In 2013, a train journey between London and Paris is a fairly straightforward affair with people able to jump on at St Pancras and hop off at Gare du Nord.
A simple jaunt on the Eurostar means that passengers can travel between the two countries relatively easily via the Channel Tunnel. It also allows people to further their journeys and can even be the base of a European holiday, with the route carrying on to Belgium where people can then get connections to the likes of Holland and Germany. However, it was not always this simple and it took a special steam train to develop the route.
The Golden Arrow is probably not a term that springs to mind when people think about travelling from England to France but when it was launched in 1926 it became the most luxurious form of transport. It allowed people to cross the Channel and experience the wonders of France including the Eiffel Tower, the Arc de Triomphe and the Louvre Museum. It was a real pioneer of the time and a huge hit in the UK.
Originally named the Fleche d'Or, it was an all-first-class Pullman service between Paris and Calais and then in May 1929, the Southern Railway introduced a similar service running between Dover and London. This connection meant the luxury boat train could operate a route from the capital and it boasted that it could get people to their destination quickly and efficiently.
A magazine advert in 1929 proclaimed that the improved Golden Arrow service could get a passenger from London Victoria to Paris Nord 20 minutes quicker than it had previously run. The return leg could shave 40 minutes off the normal time. While it was initially developed as a first-class train due to advancements of air travel which were creating more competition in the market, third-class carriages were added in 1931.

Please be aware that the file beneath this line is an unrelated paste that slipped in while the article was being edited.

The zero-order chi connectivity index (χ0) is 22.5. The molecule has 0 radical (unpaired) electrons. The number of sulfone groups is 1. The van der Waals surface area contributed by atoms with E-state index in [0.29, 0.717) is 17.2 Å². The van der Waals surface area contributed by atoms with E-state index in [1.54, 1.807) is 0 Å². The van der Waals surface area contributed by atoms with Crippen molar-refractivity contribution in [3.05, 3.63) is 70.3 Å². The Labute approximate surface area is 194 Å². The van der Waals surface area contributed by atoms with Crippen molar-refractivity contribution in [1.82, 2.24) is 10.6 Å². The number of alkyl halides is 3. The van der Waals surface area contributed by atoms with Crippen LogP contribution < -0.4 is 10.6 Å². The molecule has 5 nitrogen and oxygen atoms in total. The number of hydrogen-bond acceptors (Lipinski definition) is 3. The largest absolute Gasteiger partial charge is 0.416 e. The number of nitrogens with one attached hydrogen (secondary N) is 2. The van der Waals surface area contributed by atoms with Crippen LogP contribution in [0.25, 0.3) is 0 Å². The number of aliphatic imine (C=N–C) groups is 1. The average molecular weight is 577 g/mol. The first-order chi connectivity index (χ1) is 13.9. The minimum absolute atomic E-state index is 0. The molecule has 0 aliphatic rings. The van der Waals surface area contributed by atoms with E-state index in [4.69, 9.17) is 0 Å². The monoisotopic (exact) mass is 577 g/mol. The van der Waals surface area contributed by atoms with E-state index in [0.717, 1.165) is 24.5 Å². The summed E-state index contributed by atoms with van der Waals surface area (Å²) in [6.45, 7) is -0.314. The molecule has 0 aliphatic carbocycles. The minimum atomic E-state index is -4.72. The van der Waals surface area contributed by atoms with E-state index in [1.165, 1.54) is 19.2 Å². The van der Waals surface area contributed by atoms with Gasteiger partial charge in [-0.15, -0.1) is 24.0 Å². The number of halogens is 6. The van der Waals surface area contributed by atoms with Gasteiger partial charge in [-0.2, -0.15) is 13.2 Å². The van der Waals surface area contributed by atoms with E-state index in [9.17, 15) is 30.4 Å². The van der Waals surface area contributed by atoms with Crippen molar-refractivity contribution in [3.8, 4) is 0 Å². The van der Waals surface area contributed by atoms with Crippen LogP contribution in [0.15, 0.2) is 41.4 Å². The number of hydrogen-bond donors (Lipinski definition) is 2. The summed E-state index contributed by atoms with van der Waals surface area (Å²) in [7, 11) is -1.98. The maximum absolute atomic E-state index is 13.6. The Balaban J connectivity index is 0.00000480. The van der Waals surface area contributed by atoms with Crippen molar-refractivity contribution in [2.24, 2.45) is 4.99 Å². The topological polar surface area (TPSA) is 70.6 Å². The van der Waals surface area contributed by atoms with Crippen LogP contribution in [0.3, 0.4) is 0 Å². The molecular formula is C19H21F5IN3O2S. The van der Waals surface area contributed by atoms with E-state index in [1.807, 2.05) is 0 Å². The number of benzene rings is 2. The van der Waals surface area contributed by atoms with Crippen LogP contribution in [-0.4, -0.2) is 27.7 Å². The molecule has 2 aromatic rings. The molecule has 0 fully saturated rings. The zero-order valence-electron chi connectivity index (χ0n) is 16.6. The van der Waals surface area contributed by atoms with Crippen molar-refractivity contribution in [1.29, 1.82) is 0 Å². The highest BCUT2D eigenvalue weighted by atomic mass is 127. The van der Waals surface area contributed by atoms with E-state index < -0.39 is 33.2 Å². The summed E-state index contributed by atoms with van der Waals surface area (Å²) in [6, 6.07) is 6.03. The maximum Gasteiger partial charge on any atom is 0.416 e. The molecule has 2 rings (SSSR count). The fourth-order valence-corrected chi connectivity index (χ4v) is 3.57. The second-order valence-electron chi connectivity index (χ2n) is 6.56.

The Golden Arrow was an unmistakable engine, with the trains all being fitted with a golden arrow along the side as well as a logo on the front. It was regarded as one of the best ways to travel to a different country and people had the benefit of being able to take in the English countryside before reaching Dover for the ferry across to Calais. On the other side there is another train waiting to weave its way through the glorious French fields and then pulling into Paris six hours after their original departure.
As with all steam engine stories, the Golden Arrow always had a shelf life but the service managed to outlast a lot of its compatriots. In 1961, as part of the Kent Coast electrification scheme, the train became electric which shaved 80 minutes off the original journey time but sadly this was not going to last forever.
With plane travel becoming affordable and faster the demand for the rail service declined and September 30th 1972 saw the last ever Golden Arrow run between London and Paris. However, it still lives on in the spirit of the Eurostar which is making it much easier to travel between the two capitals.